The Industrial Revolution finished the decline that began more than 200 years previously. It destroyed sustainable peasantry, their leisure time, their self determination (within limits, of course), and concentrated wealth in the hands of a few who DID live drastically differently and better than their peasants. This is the time in history when money became essential to life for all classes. Which, of course, puts the poor at a serious disadvantage and effectively makes them slaves to the wealthy in a far more dehumanizing way than serfdom ever did.
I think perhaps this is why Jane Austen’s novels are so beloved by so many knitters and crafters in America. They romanticize the time without realizing how very destructive that time was to their ancestors, those who were lucky (or unlucky) enough to survive the final destruction of an entire way of life. They see the leisure of Jane’s characters as indicative of a time gone by without stopping to think that, for the vast majority of us, we would NOT have been the ones with the leisure time, we would have been the ones working 7 days a week as a servant, going without adequate sleep for the entirety of our lives. Or we would have been factory workers, working 7 days a week in a dark workhouse, straining to see by candlelight, being always hungry. The grace and beauty of that time period belonged only to the wealthy.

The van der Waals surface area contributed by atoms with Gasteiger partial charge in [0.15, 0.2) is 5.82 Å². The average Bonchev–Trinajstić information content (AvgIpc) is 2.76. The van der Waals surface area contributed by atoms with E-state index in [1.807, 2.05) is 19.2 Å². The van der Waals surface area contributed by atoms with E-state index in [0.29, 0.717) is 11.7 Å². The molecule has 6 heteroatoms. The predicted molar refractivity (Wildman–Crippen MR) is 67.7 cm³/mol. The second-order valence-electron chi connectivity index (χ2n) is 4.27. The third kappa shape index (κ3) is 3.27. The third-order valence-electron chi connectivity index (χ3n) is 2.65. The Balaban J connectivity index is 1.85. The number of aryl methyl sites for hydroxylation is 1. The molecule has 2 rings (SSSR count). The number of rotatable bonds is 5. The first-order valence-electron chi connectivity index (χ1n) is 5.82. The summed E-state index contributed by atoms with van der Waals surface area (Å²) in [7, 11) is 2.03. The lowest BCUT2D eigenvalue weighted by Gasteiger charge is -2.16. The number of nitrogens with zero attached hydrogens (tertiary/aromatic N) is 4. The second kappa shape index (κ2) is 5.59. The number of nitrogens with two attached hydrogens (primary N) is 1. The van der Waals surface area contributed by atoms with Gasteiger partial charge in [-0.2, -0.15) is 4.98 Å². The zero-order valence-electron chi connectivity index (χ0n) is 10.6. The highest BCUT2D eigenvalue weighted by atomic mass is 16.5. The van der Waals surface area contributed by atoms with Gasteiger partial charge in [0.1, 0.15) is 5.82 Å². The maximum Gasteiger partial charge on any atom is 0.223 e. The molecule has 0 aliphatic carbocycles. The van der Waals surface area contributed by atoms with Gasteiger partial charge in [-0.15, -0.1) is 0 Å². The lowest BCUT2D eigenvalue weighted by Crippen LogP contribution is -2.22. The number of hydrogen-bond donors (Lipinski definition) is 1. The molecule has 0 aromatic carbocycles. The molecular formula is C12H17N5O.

In the Middle Ages, even noble-born women were expected to spin, to weave, to sew and embroider, and to mend, as well as manage their households and act in the name of their husband. They did not — could not — leave those tasks to their servants. It was expected that all people in a household, nobility included, would contribute to the production of household goods. Just as a late example: Queen Katherine, Henry VIII’s first wife, continued to make his shirts for him until Anne Boleyn demanded he stop accepting them.
Distributism is the technical term for the economic model that arises from re-localization. And it is an economic model that allows for hand woven cloth, the economy of chickens, and of small farms, and community self sufficiency. It does not require money as the only coin of exchange. It is the model of the Middle Ages, the model of the Shakers and other religious communes of the 18th and 19th centuries, the model that was destroyed in favor of savage capitalism. It is the model that values the economy of hand woven cloth, and the clothing and items made from it, over mass produced inferior cloth. If we rely on money alone, hand woven items are something only the wealthy acquire and value. If we rely on interconnectedness, on trading within and among communities for those things we don’t or can’t produce, it is the only affordable choice.